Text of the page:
You Are Your Child’s Favorite Toy

I attended a training a few months ago at which the presenter made a statement that has really stuck with me. He said, “Adults (specifically parents) are a child’s favorite toy.” I really like this analogy and find it to be a helpful reminder of the importance of praise versus punishment. Think of yourself as a toy for a moment. If your child pushes one button, she gets a loud siren (yelling and/or punishment), but if she pushes another button, she gets a fun song (your praise). It may seem as though your child would prefer the fun song, but what if I told you she prefers the siren because it lasts longer? I know it sounds ridiculous, but it is the truth.


Typically, we spend more time and energy focusing on bad behavior than we do on good behavior. Let’s say you give your child a direction and he ignores you. Think about how much time and energy you spend addressing and correcting this. Now, let’s say your child has spent the morning doing exactly what you want and expect him to do. Do you simply tell him he did a good job and move on? Do you say nothing at all? Think about how much time and energy you spent on that. Is there a difference? It’s easy to see, when we think of expending our energy in these ways, that the extra energy given when the child misbehaves reinforces that misbehavior; it teaches the child that he can get more of your attention and energy when he is bad than when he is good.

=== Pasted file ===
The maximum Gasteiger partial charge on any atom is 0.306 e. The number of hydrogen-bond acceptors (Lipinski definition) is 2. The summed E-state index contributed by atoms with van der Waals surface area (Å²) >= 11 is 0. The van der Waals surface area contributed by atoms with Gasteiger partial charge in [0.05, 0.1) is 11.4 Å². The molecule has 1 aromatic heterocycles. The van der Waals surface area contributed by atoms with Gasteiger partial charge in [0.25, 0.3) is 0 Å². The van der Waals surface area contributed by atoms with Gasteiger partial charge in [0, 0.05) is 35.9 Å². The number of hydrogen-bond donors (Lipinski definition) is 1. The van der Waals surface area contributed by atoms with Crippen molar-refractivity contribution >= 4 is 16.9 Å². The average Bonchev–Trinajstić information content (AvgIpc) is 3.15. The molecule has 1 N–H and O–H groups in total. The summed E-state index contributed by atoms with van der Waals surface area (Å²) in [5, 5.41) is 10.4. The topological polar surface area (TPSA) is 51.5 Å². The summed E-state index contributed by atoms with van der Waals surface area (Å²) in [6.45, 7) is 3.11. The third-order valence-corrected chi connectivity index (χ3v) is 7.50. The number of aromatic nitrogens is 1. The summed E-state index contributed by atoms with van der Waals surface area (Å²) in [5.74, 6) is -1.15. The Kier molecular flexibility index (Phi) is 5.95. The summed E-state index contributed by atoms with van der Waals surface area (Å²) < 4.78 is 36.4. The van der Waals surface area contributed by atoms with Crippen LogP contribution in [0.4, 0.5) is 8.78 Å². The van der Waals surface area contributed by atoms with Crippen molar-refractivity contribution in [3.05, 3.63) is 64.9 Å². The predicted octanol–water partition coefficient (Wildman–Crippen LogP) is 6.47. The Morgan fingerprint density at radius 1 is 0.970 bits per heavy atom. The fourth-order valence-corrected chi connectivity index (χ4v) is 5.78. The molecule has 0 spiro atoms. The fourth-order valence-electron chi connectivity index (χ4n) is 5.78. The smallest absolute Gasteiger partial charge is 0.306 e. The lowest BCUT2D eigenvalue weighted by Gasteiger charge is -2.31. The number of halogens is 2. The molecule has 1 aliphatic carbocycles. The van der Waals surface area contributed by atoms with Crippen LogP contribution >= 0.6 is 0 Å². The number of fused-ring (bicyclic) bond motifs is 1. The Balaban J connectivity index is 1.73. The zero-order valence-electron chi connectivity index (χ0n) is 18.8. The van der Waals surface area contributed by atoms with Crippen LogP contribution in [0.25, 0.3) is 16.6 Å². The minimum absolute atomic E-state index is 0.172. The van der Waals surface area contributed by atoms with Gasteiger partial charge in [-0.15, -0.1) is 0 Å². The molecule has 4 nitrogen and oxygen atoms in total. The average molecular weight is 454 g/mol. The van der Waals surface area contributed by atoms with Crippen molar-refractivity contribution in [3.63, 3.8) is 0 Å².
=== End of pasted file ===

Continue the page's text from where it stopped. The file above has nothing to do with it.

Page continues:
The moral of this story? Expend more energy on good behavior. Catch your child doing well and praise him or her when you do. Remember, your praise cannot be too enthusiastic and doing well can be something small and simple, such as your child getting dressed when he gets up in the morning. Let your child know ahead of time the consequences of misbehavior and consistently enforce this consequence. Time out can be a really effective consequence when you think of it in terms of your child losing your energy. Set the expectation that your child needs to use the time out opportunity to calm down or “reset.” When your child is in time out, ignore his cries and pleas until time out is up. Once time is up and he is quiet (even if it’s just for the last 10 seconds), praise him for staying in time out for the amount of time he should have and for quietly accepting his consequence. This may feel awkward at first and will definitely require practice, but if you are consistent, your child will get the message and you will see results.